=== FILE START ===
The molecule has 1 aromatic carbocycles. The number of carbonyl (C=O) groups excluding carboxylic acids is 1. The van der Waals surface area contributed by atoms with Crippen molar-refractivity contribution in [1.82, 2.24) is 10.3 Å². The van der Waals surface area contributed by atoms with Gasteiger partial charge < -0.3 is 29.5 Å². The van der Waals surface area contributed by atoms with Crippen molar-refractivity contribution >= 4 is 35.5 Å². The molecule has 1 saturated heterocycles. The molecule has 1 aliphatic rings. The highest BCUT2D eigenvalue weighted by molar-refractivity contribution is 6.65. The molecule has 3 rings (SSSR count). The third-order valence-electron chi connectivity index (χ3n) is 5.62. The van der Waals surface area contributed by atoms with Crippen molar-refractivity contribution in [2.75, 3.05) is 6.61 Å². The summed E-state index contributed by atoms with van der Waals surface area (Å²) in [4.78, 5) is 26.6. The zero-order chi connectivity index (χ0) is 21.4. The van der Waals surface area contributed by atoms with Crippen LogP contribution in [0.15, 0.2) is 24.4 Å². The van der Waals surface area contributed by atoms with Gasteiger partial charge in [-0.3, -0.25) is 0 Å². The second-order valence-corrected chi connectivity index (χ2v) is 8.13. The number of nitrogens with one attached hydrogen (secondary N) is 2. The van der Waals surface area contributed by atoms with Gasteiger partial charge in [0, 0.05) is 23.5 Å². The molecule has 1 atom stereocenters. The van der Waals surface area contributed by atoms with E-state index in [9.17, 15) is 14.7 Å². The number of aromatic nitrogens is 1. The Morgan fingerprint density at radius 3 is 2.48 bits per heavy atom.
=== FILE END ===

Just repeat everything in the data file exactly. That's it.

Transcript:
The molecule has 1 aromatic carbocycles. The number of carbonyl (C=O) groups excluding carboxylic acids is 1. The van der Waals surface area contributed by atoms with Crippen molar-refractivity contribution in [1.82, 2.24) is 10.3 Å². The van der Waals surface area contributed by atoms with Gasteiger partial charge < -0.3 is 29.5 Å². The van der Waals surface area contributed by atoms with Crippen molar-refractivity contribution >= 4 is 35.5 Å². The molecule has 1 saturated heterocycles. The molecule has 1 aliphatic rings. The highest BCUT2D eigenvalue weighted by molar-refractivity contribution is 6.65. The molecule has 3 rings (SSSR count). The third-order valence-electron chi connectivity index (χ3n) is 5.62. The van der Waals surface area contributed by atoms with Crippen molar-refractivity contribution in [2.75, 3.05) is 6.61 Å². The summed E-state index contributed by atoms with van der Waals surface area (Å²) in [4.78, 5) is 26.6. The zero-order chi connectivity index (χ0) is 21.4. The van der Waals surface area contributed by atoms with Crippen LogP contribution in [0.15, 0.2) is 24.4 Å². The van der Waals surface area contributed by atoms with Gasteiger partial charge in [-0.3, -0.25) is 0 Å². The second-order valence-corrected chi connectivity index (χ2v) is 8.13. The number of nitrogens with one attached hydrogen (secondary N) is 2. The van der Waals surface area contributed by atoms with Gasteiger partial charge in [0, 0.05) is 23.5 Å². The molecule has 1 atom stereocenters. The van der Waals surface area contributed by atoms with E-state index in [9.17, 15) is 14.7 Å². The number of aromatic nitrogens is 1. The Morgan fingerprint density at radius 3 is 2.48 bits per heavy atom.